Multiple terrorist attacks: 3 key elements for your response
Any terrorist group savvy enough to stage a multiple-team attack will be well armed and well trained
After the November 2008 terrorist attacks in Mumbai, I consulted with several smart people and authored a three-part primer on how to respond to such an attack in the United States. Both the National Tactical Officers Association (NTOA) and Los Angeles Police Department (LAPD) developed advanced Rapid Deployment training, known as MACTAC (Multiple Assault Counter-Terrorism Action Capabilities), incorporating many of the points made in that Police1 series (you can read those articles here, here, and here.
The threat of ISIS attempting such an attack looms ever larger. We’ve seen homegrown terrorists take up the ISIS mantle in San Bernardino, and one pair of shooters there taxed the response of that jurisdiction.
If you change the attack to multiple pairs of active shooters, the response will need to be three things: huge, organized and aggressive.
A Huge Response
From beat cops to manned perimeter points to SWAT teams, you will need every available officer your state can muster. This is the ultimate “Y’all come!” situation.
If you lack a state-wide mutual aid system like my home state of Illinois, start one at the county level. Trusting that “if you build it, they will come” is simply a disaster waiting to happen.
You will need a similar huge response of Fire/EMS assets to deal with the casualties. The plan must include ways to support the responders (food/water/relief) and deal with unexpected issues, like infrastructure failures. Your public works crews and public utility crews will also need backup.
An Organized Response
Most cops groan at the mere thought of organizing ICS, so add to your response list the local and state Emergency Management Agencies. Go do your cop stuff and let the ICS gurus organize it for you. Every state has Incident Management Teams (IMT) — folks who live and breathe ICS — so turn ‘em loose and they’ll organize down to the tiniest detail.
Some pre-planning is essential. If you just pick up the microphone and yell “Y’all come!” without having already selected safe travel routes, staging areas, and other essential elements, the massive response will resemble what the military calls a Charlie Foxtrot.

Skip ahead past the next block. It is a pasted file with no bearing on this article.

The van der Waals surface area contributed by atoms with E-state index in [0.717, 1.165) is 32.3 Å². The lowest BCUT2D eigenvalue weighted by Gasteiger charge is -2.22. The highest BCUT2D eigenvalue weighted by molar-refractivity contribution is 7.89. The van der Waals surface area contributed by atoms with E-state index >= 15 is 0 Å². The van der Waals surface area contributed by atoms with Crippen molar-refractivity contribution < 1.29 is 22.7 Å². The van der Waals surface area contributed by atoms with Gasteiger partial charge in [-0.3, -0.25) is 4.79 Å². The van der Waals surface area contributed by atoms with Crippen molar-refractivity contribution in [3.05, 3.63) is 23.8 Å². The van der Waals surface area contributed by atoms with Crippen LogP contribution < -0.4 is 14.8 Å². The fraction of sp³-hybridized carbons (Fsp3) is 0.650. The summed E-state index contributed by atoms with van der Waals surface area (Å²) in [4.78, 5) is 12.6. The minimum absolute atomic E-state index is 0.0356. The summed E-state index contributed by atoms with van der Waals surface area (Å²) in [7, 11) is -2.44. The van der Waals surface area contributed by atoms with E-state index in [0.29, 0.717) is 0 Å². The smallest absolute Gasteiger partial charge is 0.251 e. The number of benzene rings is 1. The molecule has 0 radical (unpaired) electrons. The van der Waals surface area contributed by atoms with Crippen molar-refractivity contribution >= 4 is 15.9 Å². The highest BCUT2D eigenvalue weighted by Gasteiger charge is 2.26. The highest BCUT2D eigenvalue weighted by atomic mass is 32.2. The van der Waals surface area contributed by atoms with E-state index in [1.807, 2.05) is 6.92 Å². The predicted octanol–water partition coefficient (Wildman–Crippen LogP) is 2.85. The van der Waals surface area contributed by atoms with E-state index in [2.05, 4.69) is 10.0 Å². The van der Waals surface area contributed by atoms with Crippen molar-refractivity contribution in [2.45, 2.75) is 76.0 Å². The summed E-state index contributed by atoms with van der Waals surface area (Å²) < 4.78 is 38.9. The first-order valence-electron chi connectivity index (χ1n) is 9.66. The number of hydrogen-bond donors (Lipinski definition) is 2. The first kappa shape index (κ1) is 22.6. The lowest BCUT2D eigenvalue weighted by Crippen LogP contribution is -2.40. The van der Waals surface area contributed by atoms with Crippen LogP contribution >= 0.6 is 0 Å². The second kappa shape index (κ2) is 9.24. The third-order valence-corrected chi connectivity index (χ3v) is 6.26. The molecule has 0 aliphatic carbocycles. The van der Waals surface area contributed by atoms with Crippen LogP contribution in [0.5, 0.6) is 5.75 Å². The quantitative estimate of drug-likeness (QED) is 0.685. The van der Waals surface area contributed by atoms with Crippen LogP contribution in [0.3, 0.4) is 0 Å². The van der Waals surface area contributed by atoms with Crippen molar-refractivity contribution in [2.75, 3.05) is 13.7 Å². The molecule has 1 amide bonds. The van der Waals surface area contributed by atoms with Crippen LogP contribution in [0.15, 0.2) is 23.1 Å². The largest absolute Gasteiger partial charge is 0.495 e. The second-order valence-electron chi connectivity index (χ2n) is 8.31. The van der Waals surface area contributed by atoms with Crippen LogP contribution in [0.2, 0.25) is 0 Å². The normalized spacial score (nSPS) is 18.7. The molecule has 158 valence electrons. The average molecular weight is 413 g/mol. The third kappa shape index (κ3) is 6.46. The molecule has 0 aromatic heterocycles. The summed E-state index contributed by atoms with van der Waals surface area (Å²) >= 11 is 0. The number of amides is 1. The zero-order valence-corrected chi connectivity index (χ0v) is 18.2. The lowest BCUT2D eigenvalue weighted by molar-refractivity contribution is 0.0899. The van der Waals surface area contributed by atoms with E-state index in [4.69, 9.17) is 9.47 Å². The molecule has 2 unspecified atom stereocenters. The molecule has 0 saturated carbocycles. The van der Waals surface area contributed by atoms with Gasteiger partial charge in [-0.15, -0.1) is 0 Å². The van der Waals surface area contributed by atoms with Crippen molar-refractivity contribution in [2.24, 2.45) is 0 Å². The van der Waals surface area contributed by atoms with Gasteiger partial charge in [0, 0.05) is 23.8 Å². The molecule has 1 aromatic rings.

Leave the overall management of the incident to your fire commanders initially. Such a statement from a cop is sacrilege, I know, but makes a lot of sense. Fire commanders are very comfortable with ICS, are the best to handle the EMS response, and won’t make any law enforcement-specific judgement calls without police input. As soon as possible, get a senior police commander to the Command Post to establish Unified Command — by far the best means to manage the incident.
An Aggressive Response
Gather the best intel possible as quickly as possible. First-arriving officers are your recon scouts, feeding real time intel to the command post. As patrol officers arrive and form into teams led by SWAT officers (see below), the first-in officers become “pathfinders” to direct the teams to the kill zone.
Assign an intel officer to the 911 center as soon as possible. The 911 call traffic will automatically “pattern” the attacks and allow an analyst to track developments and locations.
Break up your local SWAT team, sending officers to each of the attack sites to serve as team leaders for the patrol officers. The local SWAT command group should establish a plan for the deployment of incoming mutual aid SWAT teams.
Both the patrol teams and the follow-on SWAT teams must move rapidly and aggressively against the killers. Any terrorist group savvy enough to stage a multiple-team attack will be well armed and well trained. Our teams must be heavily armed, well trained, and prepared to wage war — this is not the time to fear those who whine about police becoming too “militarized.”
There is a high probability that an attack of this kind will come to our shores eventually. Many of our citizens may be slaughtered and many of our first responders may die while responding. Time spent in planning and training now will minimize those possible losses when the day comes.
Prepare, for the day will come.